Writing this paper has given me the opportunity to reflect significantly on my experience, and in doing so I am realizing that much of life is actually fairly simple, and to complicate is a conditioned habit. I’m grateful to have this paper as testament to clarity. Thank you for helping to guide me, Susan and Derik! Initiating and committing to growth is, as of today, not easy for me. But it is freeing. Thank you for your time, heart, and for creating space for sharing and listening.

In the age of the billion-dollar supplement industry it appears that there is a product for every need. But this is not a new concept; nature has always provided us “products” to help heal our ailments. Ayurveda, the sister science to Yoga, has taught people how to use nature for optimal health for thousands of years. The following posts, from one of Axis Yoga’s teacher training students, is a great example of Ayurveda at work. This student used Ayurvedic recommendations to help reverse the hair loss that began after childbirth.

My Ayurvedic experiment focused upon making my hair thicker and healthier.
Background:
Shortly after giving birth to my daughter I started to notice hair loss and even developed bald spots on both sides of my forehead. Previous to this course, I had tried taking vitamins that promote hair growth in addition to shampoos recommended by my hairstylist, but neither seemed to work for me. The suggestions for the design of this experiment were taken from the Book of Ayurvedic Home Remedies by Vasant Lad.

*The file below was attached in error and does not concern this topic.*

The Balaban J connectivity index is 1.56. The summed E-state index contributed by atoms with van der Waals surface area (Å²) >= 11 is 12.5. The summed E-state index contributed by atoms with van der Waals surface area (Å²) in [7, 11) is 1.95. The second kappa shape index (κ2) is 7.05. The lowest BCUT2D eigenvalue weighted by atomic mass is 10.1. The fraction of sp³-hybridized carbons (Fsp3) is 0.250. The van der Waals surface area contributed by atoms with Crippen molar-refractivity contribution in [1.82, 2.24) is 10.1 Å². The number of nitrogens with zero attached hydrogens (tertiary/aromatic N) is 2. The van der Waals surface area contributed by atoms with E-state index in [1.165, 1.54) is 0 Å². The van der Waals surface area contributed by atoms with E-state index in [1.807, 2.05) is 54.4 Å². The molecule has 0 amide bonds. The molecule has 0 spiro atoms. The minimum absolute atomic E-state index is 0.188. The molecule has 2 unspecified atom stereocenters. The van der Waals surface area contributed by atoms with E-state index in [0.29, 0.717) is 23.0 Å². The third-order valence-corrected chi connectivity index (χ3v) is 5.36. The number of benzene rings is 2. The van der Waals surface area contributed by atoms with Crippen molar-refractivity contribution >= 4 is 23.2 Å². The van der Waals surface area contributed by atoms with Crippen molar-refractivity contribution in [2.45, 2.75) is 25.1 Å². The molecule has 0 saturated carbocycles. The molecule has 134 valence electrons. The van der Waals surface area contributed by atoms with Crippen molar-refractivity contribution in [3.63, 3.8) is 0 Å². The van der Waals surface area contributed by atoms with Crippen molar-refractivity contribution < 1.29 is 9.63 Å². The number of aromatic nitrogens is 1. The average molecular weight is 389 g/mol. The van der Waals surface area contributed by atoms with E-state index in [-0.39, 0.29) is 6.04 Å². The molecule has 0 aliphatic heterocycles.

According to the Book of Ayurvedic Home Remedies, hair (along with nails) is considered to be a byproduct of bone formation. Even though I was aware that the hair loss occurred because of the hormonal changes from giving birth, I read that proper bone nutrition is necessary for healthy growth of hair. For example, if I don’t completely absorb both calcium and magnesium, not only will my bones themselves be adversely affected, but my hair may become brittle, develop split ends, break easily, and even begin to fall out.

My Experiment:
My experimental timeline was 4 weeks, during which time I focused on two main areas: diet/supplements and massaging hair oils.